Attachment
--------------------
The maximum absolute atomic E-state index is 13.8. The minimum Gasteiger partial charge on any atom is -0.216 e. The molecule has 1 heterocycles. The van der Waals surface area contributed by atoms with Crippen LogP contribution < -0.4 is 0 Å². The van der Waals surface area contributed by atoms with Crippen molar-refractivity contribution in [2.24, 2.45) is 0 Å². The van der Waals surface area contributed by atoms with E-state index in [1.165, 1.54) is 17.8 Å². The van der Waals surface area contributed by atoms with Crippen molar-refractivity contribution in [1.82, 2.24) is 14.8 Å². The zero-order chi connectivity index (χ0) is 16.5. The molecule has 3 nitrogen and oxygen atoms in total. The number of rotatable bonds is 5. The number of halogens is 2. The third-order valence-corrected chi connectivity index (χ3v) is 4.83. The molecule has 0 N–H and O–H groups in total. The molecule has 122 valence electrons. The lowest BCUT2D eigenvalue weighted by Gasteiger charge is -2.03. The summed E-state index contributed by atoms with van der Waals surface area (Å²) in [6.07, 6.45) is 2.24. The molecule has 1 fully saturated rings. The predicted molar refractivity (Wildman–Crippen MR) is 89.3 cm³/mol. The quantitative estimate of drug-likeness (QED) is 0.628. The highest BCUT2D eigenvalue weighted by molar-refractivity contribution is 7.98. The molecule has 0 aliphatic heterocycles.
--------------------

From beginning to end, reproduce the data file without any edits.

The maximum absolute atomic E-state index is 13.8. The minimum Gasteiger partial charge on any atom is -0.216 e. The molecule has 1 heterocycles. The van der Waals surface area contributed by atoms with Crippen LogP contribution < -0.4 is 0 Å². The van der Waals surface area contributed by atoms with Crippen molar-refractivity contribution in [2.24, 2.45) is 0 Å². The van der Waals surface area contributed by atoms with E-state index in [1.165, 1.54) is 17.8 Å². The van der Waals surface area contributed by atoms with Crippen molar-refractivity contribution in [1.82, 2.24) is 14.8 Å². The zero-order chi connectivity index (χ0) is 16.5. The molecule has 3 nitrogen and oxygen atoms in total. The number of rotatable bonds is 5. The number of halogens is 2. The third-order valence-corrected chi connectivity index (χ3v) is 4.83. The molecule has 0 N–H and O–H groups in total. The molecule has 122 valence electrons. The lowest BCUT2D eigenvalue weighted by Gasteiger charge is -2.03. The summed E-state index contributed by atoms with van der Waals surface area (Å²) in [6.07, 6.45) is 2.24. The molecule has 1 fully saturated rings. The predicted molar refractivity (Wildman–Crippen MR) is 89.3 cm³/mol. The quantitative estimate of drug-likeness (QED) is 0.628. The highest BCUT2D eigenvalue weighted by molar-refractivity contribution is 7.98. The molecule has 0 aliphatic heterocycles.